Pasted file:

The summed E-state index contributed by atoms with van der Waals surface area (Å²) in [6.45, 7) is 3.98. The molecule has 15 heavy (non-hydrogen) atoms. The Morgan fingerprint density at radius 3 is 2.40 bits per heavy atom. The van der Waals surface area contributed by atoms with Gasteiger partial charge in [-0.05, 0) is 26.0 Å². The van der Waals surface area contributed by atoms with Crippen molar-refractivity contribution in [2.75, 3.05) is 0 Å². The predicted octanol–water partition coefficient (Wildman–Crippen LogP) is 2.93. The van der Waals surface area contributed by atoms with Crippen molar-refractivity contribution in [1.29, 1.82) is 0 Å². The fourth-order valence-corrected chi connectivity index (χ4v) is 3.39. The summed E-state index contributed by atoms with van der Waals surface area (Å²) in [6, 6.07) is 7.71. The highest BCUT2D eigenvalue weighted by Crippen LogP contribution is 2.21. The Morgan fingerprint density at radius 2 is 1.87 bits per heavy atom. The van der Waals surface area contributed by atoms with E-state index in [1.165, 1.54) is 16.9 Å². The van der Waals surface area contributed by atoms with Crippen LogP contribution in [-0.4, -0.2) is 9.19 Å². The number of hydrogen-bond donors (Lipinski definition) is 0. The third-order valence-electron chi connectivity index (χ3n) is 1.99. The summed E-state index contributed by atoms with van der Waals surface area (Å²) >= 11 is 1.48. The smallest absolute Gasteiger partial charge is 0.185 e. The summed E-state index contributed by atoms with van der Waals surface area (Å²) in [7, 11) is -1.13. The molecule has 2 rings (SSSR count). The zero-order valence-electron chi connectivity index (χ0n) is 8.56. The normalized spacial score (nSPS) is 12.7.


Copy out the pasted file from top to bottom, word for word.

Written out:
The summed E-state index contributed by atoms with van der Waals surface area (Å²) in [6.45, 7) is 3.98. The molecule has 15 heavy (non-hydrogen) atoms. The Morgan fingerprint density at radius 3 is 2.40 bits per heavy atom. The van der Waals surface area contributed by atoms with Gasteiger partial charge in [-0.05, 0) is 26.0 Å². The van der Waals surface area contributed by atoms with Crippen molar-refractivity contribution in [2.75, 3.05) is 0 Å². The predicted octanol–water partition coefficient (Wildman–Crippen LogP) is 2.93. The van der Waals surface area contributed by atoms with Crippen molar-refractivity contribution in [1.29, 1.82) is 0 Å². The fourth-order valence-corrected chi connectivity index (χ4v) is 3.39. The summed E-state index contributed by atoms with van der Waals surface area (Å²) in [6, 6.07) is 7.71. The highest BCUT2D eigenvalue weighted by Crippen LogP contribution is 2.21. The Morgan fingerprint density at radius 2 is 1.87 bits per heavy atom. The van der Waals surface area contributed by atoms with E-state index in [1.165, 1.54) is 16.9 Å². The van der Waals surface area contributed by atoms with Crippen LogP contribution in [-0.4, -0.2) is 9.19 Å². The number of hydrogen-bond donors (Lipinski definition) is 0. The third-order valence-electron chi connectivity index (χ3n) is 1.99. The summed E-state index contributed by atoms with van der Waals surface area (Å²) >= 11 is 1.48. The smallest absolute Gasteiger partial charge is 0.185 e. The summed E-state index contributed by atoms with van der Waals surface area (Å²) in [7, 11) is -1.13. The molecule has 2 rings (SSSR count). The zero-order valence-electron chi connectivity index (χ0n) is 8.56. The normalized spacial score (nSPS) is 12.7.